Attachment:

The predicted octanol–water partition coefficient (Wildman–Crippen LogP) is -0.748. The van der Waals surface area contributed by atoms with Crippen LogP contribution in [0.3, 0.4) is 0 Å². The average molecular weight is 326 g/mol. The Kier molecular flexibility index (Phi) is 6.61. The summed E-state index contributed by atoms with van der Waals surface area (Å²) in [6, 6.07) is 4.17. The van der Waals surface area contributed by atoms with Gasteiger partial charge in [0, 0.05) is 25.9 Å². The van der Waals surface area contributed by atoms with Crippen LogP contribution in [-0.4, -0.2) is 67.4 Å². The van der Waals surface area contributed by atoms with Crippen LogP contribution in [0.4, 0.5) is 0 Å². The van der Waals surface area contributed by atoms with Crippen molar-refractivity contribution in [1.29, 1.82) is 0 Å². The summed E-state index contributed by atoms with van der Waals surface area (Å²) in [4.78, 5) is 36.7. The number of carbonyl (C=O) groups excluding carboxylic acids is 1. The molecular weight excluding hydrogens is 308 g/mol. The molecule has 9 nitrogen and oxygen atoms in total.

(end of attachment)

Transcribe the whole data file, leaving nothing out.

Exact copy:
The predicted octanol–water partition coefficient (Wildman–Crippen LogP) is -0.748. The van der Waals surface area contributed by atoms with Crippen LogP contribution in [0.3, 0.4) is 0 Å². The average molecular weight is 326 g/mol. The Kier molecular flexibility index (Phi) is 6.61. The summed E-state index contributed by atoms with van der Waals surface area (Å²) in [6, 6.07) is 4.17. The van der Waals surface area contributed by atoms with Gasteiger partial charge in [0, 0.05) is 25.9 Å². The van der Waals surface area contributed by atoms with Crippen LogP contribution in [-0.4, -0.2) is 67.4 Å². The van der Waals surface area contributed by atoms with Crippen LogP contribution in [0.4, 0.5) is 0 Å². The van der Waals surface area contributed by atoms with Crippen molar-refractivity contribution in [1.29, 1.82) is 0 Å². The summed E-state index contributed by atoms with van der Waals surface area (Å²) in [4.78, 5) is 36.7. The number of carbonyl (C=O) groups excluding carboxylic acids is 1. The molecular weight excluding hydrogens is 308 g/mol. The molecule has 9 nitrogen and oxygen atoms in total.